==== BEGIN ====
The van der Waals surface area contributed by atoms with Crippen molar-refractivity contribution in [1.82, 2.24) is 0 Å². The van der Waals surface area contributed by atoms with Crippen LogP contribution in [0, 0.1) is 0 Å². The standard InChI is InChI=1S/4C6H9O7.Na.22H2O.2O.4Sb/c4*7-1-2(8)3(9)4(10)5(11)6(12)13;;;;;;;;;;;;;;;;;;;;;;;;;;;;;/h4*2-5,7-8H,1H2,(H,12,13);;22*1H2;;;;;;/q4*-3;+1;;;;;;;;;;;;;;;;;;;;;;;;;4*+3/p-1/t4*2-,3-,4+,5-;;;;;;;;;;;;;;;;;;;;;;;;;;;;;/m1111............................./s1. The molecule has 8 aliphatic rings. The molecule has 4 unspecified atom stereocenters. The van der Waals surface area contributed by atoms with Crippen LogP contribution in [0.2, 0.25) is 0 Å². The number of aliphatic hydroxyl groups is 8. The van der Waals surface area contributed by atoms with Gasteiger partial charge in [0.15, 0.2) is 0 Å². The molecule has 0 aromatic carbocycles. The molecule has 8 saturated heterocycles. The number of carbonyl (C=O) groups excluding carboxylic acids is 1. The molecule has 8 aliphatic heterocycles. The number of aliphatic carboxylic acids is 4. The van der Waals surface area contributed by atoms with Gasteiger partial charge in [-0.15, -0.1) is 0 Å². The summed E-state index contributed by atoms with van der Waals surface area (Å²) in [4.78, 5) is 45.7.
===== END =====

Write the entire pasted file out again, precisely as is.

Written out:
The van der Waals surface area contributed by atoms with Crippen molar-refractivity contribution in [1.82, 2.24) is 0 Å². The van der Waals surface area contributed by atoms with Crippen LogP contribution in [0, 0.1) is 0 Å². The standard InChI is InChI=1S/4C6H9O7.Na.22H2O.2O.4Sb/c4*7-1-2(8)3(9)4(10)5(11)6(12)13;;;;;;;;;;;;;;;;;;;;;;;;;;;;;/h4*2-5,7-8H,1H2,(H,12,13);;22*1H2;;;;;;/q4*-3;+1;;;;;;;;;;;;;;;;;;;;;;;;;4*+3/p-1/t4*2-,3-,4+,5-;;;;;;;;;;;;;;;;;;;;;;;;;;;;;/m1111............................./s1. The molecule has 8 aliphatic rings. The molecule has 4 unspecified atom stereocenters. The van der Waals surface area contributed by atoms with Crippen LogP contribution in [0.2, 0.25) is 0 Å². The number of aliphatic hydroxyl groups is 8. The van der Waals surface area contributed by atoms with Gasteiger partial charge in [0.15, 0.2) is 0 Å². The molecule has 0 aromatic carbocycles. The molecule has 8 saturated heterocycles. The number of carbonyl (C=O) groups excluding carboxylic acids is 1. The molecule has 8 aliphatic heterocycles. The number of aliphatic carboxylic acids is 4. The van der Waals surface area contributed by atoms with Gasteiger partial charge in [-0.15, -0.1) is 0 Å². The summed E-state index contributed by atoms with van der Waals surface area (Å²) in [4.78, 5) is 45.7.